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Local News

  • 2013 - looking back

    By Molly Haines and John Whitlock/News-Herald Staff

    As we look back at the year 2013, its clear that many elements of life in Owen County will always stay the same. At the same time, the community is always looking for ways to improve itself while honoring and preserving its history.
    At the beginning of 2014, we take a moment to look back and remember where we have been.

  • IN HOT WATER: South Owen Fire Department

    After allegedly missing fire runs for months and falsifying reports to the state fire commission, the South Owen Fire Department may be no more.
    Owen County Judge-executive Carolyn Keith said the trouble with the department began approximately a year ago.
    “They just quit answering fire runs,” Keith said. “When that began, the Owen County (Volunteer Fire) Department began responding to that area, along with the Corinth Volunteer Fire Department for backup.”

  • Mobile home fire claims lives of two children

    Two children, a 2 year old and a 4 year old, died in a mobile home fire at 900 Gaines Village Dr., lot 7, this morning.
    According to Owenton Assistant Fire Chief/Public Information Officer Jude Canchola, the department was dispatched to the scene at 9:44 a.m. and was on scene at 9:47 a.m.
    Upon arrival, firefighters encountered heavy smoke from the mobile home, with 50 percent involvement.
    At that time, Owen County Emergency Medical Services reported that two children were trapped inside the front area of the structure.

  • Steepleview Farm joins Farm Bureau's roadside market program

    Owen County is home to three of the 88 certified farm markets across the Commonwealth accepted into the 2016 Kentucky Farm Bureau (KFB) Certified Roadside Farm Market Program. Opening this season is Steepleview Farm.

    In joining the KFB Certified Roadside Farm Market Program, Steepleview Farm has committed to offering quality products and service to its customers. Its acceptance by Farm Bureau tells customers that this market meets the highest standards of quality, freshness, and marketing appeal.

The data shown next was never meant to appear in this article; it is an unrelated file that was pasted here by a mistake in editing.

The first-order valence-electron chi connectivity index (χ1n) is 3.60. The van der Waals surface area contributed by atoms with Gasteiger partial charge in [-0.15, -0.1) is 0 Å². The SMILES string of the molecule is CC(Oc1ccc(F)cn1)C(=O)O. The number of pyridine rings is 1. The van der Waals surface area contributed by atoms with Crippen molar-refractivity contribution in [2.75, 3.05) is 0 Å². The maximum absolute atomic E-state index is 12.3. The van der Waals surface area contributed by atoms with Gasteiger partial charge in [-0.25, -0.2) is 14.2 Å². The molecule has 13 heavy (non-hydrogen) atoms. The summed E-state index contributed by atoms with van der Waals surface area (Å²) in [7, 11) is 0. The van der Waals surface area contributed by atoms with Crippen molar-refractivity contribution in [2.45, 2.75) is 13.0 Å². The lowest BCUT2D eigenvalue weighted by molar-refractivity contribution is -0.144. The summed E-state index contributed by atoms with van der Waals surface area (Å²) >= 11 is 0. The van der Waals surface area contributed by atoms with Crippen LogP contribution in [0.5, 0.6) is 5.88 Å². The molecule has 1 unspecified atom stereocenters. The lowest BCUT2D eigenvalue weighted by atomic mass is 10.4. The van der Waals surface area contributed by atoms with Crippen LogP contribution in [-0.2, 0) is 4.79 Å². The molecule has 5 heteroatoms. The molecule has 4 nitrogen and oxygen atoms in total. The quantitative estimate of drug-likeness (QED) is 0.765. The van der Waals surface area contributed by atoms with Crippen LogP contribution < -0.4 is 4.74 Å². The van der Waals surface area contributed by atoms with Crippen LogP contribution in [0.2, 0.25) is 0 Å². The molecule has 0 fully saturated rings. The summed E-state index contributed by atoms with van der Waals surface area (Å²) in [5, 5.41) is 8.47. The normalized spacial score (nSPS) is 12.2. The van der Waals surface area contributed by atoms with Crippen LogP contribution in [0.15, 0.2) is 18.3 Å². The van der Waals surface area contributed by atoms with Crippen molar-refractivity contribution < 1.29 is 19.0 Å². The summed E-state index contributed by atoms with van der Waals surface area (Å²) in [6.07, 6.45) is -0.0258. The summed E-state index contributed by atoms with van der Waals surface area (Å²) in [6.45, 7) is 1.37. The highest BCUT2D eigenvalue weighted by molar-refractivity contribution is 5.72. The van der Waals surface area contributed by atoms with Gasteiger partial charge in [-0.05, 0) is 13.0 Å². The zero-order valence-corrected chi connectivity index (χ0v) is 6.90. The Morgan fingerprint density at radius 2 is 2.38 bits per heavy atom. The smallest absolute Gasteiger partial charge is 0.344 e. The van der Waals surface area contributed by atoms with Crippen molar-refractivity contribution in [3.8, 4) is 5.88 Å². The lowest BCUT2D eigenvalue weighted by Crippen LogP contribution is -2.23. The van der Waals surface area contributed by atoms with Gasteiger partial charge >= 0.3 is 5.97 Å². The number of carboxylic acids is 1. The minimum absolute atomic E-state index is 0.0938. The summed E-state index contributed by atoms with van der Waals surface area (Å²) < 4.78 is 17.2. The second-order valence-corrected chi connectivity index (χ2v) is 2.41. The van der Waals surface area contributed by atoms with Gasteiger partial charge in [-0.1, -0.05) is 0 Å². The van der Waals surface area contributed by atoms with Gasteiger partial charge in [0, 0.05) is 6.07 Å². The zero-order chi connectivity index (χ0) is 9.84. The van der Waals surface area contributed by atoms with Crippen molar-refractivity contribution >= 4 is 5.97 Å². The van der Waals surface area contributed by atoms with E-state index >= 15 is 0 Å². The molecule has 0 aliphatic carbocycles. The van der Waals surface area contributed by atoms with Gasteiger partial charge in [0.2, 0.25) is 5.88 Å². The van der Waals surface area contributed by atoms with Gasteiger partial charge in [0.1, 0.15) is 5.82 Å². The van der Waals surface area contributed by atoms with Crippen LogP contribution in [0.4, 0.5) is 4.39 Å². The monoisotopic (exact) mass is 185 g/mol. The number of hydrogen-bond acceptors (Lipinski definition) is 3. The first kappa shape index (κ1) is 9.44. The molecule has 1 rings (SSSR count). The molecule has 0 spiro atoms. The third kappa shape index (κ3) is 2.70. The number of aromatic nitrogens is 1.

• Something to brag about

    Owen County Judge-Executive Casey Ellis, right, recently announced that the above signs will be placed at various areas throughout the county. The signs read, “Owen County Proud Home of Carson Williams Kentucky’s Mr. Basketball 2016.” Williams, left, attended the April 12 meeting of the Owen County Fiscal Court, where he and Runnin’ Rebels Coach Devin Duvall were also named Kentucky Colonels.

  • Law enforcement check to ensure sex offender compliance

    The Owen County Sheriff’s Office, Probation and Parole and the US Marshals Service checked more than 20 residences in Owen County as part of Operation Roundball.

    Operation Roundball, conducted April 13-14, was intended to verify addresses of registered sex offenders in Grant, Owen and Pendleton counties, according to a US Marshals Service news release. Across the three counties, 91 residences were checked and 10 are being investigated for non-compliance.

  • Two OCHS rising seniors to attend presigious Governor's Scholars Program

    After completing a rigorous application process that began in August, two of Owen County High’s rising seniors will attend one of the state’s most prestigious honors programs this summer.

    Molly Gamble and Jordan Prather will spend five weeks attending the Kentucky Governor’s Scholars Program, a residential program that works to enhance the state’s next generation of civic and economic leaders.

  • Man charged with cruelty to animals following horse neglect

    A Crescent Springs man is facing two counts of second-degree cruelty to animals after neglecting horses.

    Owenton Police Officer Gary Alcorn said he received a complaint call on Sunday, Feb. 14, about four horses under the care of David Authier, 54, at a farm located at 4935 Georgetown Rd. near Hesler.

    One of the horses had fallen down a hill, was in grave condition medically and unable to put much weight on one of its legs before collapsing again, Alcorn said. The horse had to be put down.

  • Staff remembers Coyle's service to Owen

    “You don’t always have to know the answer, but you have to know where to find the answer.”

    That piece of advice is just one of the many ways Blake Robertson, a field representative of the Property Valuation Administrator’s Office, will remember PVA Jimmy Coyle, who passed away April 21.

    Coyle was first elected PVA in 2006 and took office in December of that year. It was a job he took seriously, but his coworkers agreed that he kept the office environment light.

  • Ayres Family Orchard in full bloom

    Kentucky Agriculture Commissioner Ryan Quarles, right, visited Ayres Family Orchard Thursday. Larry Ayres, left, gave Quarles a tour of the orchard while the apple trees were in full bloom.